Let's talk about puzzles. There's an article or book I read many years ago that compared good stories to puzzles, claiming that the best stories lay out all the elements necessary at the beginning of the tale, then spend the rest of the plot leading the reader through to the conclusion. This removes the possibility for deus ex machina, one of my favorite tropes both to use and make fun of, but I there's a point here. Really good stories, the best stories, the stories that stick with us and get retold, give us all the elements we need in the first third, then invite us along for the ride to see how it all fits together. Heist stories, which are a partiuclar favorite genre of story, and are memorable because of the reveal, the notion that the audience. had everything they needed if only they could see it from a different perspective.
Most of the time when we talk about puzzles, we're not thinking about stories. We're thinking of logic games, tests of mental prowess and planning and observation, that may or may not have a story attached. Its been a little while since I've written about games that I've played, so I thought I would take this opportunity that has the community Allison and I are part of almost totally enraptured: 2048. Although it can seem like magic sometimes, engineering is really just a series of puzzles, often puzzles within puzzles, and its hard to imagine a puzzle better designed for the engineering mind than 2048. The play is simple: A four-by-four board starts with two numbered tiles on it. You can move all the pieces on the board in any of the four cardinal directions, and every time you move another numbered tile appears. All the tiles are powers of two (2, 4, 8, 16, etc) and every time a tile of the same amount moves into another tile of the same amount, the two tiles add. Your goal is to add tiles together until you reach the number 2048. So utterly, deceptively simple. Easier to explain and play (I think) than sudoku, more complex in strategy than most puzzle games I can think of. The tiles appear randomly as you move, and it is possible to end up with a non-winning board. There are some boards even an AI cannot beat. And 2048 has spawned numerous copies and derivatives because (here is the other trap for engineering minds) the code is open source, hosted on GitHub, for anyone to extend and enjoy.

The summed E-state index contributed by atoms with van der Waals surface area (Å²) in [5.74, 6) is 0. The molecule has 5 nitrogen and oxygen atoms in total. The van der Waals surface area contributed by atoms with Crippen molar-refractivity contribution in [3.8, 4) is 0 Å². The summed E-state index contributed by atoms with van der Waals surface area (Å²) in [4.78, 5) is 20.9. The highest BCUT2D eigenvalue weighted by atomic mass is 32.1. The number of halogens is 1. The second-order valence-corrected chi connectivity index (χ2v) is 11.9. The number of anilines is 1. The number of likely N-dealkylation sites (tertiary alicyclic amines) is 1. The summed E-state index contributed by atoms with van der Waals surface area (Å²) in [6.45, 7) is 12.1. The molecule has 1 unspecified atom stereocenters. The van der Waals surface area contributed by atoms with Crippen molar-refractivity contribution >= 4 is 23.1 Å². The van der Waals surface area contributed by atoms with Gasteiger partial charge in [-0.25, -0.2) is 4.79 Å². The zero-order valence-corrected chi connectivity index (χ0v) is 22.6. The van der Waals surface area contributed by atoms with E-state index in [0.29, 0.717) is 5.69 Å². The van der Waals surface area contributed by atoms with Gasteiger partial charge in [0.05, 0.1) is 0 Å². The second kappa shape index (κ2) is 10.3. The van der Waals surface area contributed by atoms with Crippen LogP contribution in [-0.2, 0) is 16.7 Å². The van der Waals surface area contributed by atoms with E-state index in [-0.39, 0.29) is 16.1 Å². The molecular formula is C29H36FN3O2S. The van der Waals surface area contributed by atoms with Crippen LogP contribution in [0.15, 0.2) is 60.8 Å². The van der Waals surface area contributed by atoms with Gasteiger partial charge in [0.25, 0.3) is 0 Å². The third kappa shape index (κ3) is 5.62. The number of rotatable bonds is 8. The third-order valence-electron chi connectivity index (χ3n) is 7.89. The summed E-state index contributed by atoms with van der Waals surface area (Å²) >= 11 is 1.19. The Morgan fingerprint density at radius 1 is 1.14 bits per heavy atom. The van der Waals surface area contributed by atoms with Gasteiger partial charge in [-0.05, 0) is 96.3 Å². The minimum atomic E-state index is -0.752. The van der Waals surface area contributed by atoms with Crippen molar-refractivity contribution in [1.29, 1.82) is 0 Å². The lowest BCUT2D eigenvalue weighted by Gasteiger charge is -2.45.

In the time since 2048 has come out, we've seen 3d versions, 4d versions, doge versions, and AIs designed to play 2048 optimally. And you will drive yourself mad trying to solve them all, as many of my friends have done. If stories can be puzzles than puzzles can be stories, and the story of 2048 is the story of the internet: simple systems, distributed to the world, can yield amazing works and achievements. If 2048 had been released as an iPhone app, or put in any of the walled gardens that are currently being built around us, would it be as popular? I think not.